Edmn. It was not bronght me, my lord, there's the Gon. There is further compliment of leave-taking cunning of it; I found it thrown in at the casement between France and him. Pray you, let us hit to- of my closet. gether! If our father carry authority with such dis- Glo. You know the character to be your brother's ? positions as he bears, this last surrender of his will Edm. If the matter were good, my lord, I durst but oflend us.

swear it were his; but, in respect of that, I would Reg. We shall further think of it.

fain think it were not. Gon. We must do something, and i'the heat. Glo. It is his.

(Exeunt. Edm. It is his hand, my lord, but, I hope, his heart SCENE SI. A hall in the Earl of Gloster's is not in the contents. Castle,

Glo. Hath he never heretofore sounded you in this
Enter Eduens, with a letter.

business?
Edm. Thon, nature, art my goddess ! to thy law Edm. Never, my Jord! But I have often heard him
My services are bound! Wherefore should I maintain it to be fit, that, sons at perfect age, and fa-
Stand in the plague of custom; and permit thers declining, the father should be as ward to the
The curiosity of nations to deprive me,

son, and the son manage his revenue.
For that I am some twelve or fourteea moonshines Glo. O villain , villain ! — His very opinion in the
Lag of a brother? Why bastard ? wherefore base? letter!- Abhorred villain ! Unnatural, detested, bru-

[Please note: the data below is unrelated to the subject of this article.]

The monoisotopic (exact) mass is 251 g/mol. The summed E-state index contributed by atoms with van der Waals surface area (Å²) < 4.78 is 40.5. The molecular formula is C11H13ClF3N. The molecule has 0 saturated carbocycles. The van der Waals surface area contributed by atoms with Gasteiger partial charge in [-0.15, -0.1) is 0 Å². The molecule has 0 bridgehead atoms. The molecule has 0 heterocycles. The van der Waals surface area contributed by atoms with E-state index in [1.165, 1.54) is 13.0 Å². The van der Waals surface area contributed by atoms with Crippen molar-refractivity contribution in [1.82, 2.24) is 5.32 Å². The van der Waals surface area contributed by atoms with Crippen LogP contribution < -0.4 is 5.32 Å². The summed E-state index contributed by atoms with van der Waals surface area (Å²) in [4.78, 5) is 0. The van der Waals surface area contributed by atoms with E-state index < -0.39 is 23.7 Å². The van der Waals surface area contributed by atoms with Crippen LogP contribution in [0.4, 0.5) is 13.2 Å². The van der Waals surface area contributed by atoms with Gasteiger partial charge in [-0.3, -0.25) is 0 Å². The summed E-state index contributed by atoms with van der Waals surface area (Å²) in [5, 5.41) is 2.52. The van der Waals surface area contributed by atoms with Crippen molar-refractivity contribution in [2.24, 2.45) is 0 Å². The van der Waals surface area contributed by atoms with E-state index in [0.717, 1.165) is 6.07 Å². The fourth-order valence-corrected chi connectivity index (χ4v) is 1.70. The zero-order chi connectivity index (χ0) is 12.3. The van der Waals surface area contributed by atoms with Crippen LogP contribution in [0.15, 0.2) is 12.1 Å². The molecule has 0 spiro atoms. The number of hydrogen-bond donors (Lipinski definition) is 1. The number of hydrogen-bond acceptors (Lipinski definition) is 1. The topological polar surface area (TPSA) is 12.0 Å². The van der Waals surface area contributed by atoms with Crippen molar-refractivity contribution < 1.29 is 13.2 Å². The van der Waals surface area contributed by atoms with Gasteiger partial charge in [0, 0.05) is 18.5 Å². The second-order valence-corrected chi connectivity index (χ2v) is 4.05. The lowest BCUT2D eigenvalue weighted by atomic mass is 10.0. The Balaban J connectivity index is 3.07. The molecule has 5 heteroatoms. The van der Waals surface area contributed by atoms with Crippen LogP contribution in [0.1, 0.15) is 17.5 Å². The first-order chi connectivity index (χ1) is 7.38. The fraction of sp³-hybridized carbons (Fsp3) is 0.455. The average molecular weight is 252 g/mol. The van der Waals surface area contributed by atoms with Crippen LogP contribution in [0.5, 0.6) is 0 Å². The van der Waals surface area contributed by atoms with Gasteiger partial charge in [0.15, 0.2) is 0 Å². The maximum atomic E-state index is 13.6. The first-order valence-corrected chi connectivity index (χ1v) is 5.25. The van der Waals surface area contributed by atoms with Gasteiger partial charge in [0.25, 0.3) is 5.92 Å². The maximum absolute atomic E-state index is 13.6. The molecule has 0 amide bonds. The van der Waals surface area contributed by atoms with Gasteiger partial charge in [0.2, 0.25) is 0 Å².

When my dimensions are as well compact, tish villain! worse than brutish!-Go, sirrah , seek
My mind as generous, and my shape as true, him ! i'll apprehend him!— Abominable villain !
As honest madam’s issue? why brand they us Where is he?
With base? with baseness? bastardy? base, base? Edin. I do not well know, my lord! Ifit shall please
Who, in the lusty stealth of nature, take

you to suspend your indignation against my brother, More composition and fierce quality,

till you can derive from him better testimony of his Than doth, withio a dull, stale, tired bed, intent, you shall run a certain course; where, if you Go to the creating a whole tribe of fops,

violently proceed against him, mistaking his purGot 'tween asleep and wake? – Well then, pose, it would make a great gap in your own honour, Legitimate Edgar, I must have your land: and shake in pieces the heart of his obedience. I dare Our father's love is to the bastard Edmund, pawn down my life for him, that he hath writ this to As to the legitimate: fine word, legitimate ! feel my affection to your honour, and to no other preWell, my legitimate, if this letter speed,

tence of danger.
And my invention thrive, Edmund the base

G!o. Think you so ?
Shall top the legitimate. I grow; ! prosper : Edm. If your honour judge it meet, I will place
Now, gods, stand up for bastards !

you where you shall hear us confer of this, and by Enter GLOSTER.

an auricular assurance have your satisfaction; and
Glo.Kent banish'd thus !and France in choler parted! that without any farther delay than this very evening.
And the king gone to-night! subscrib’d his power! Glo. He cannot be such a monster.
Confin'd to exhibition! All this done

Edm. Noris not, sure !
Upon the gad! -Edmund! how now? what news? Glo. To his father, that so tenderly and entirely
Edm. So please your lordship, none.

loves him !-Heaven and earth!--Edmund, seek him
(Putting up the letter. out! wind me into him, I pray you! frame the bu-
Glo. Why so earnestly seek you to put up that letter?siness after your own wisdom: I would unstate my-
Edm. I know no news, my lord!

self, to be in a due resolution. Glo. What paper were you reading ?

Edm. I will seek kim, sir, presently! convey the Edm. Nothing, my lord!

business as I shall find means, and acquaint you withal. Glo. No? What needed then that terrible dispatch/ Glo. These late eclipses in the sun and moon por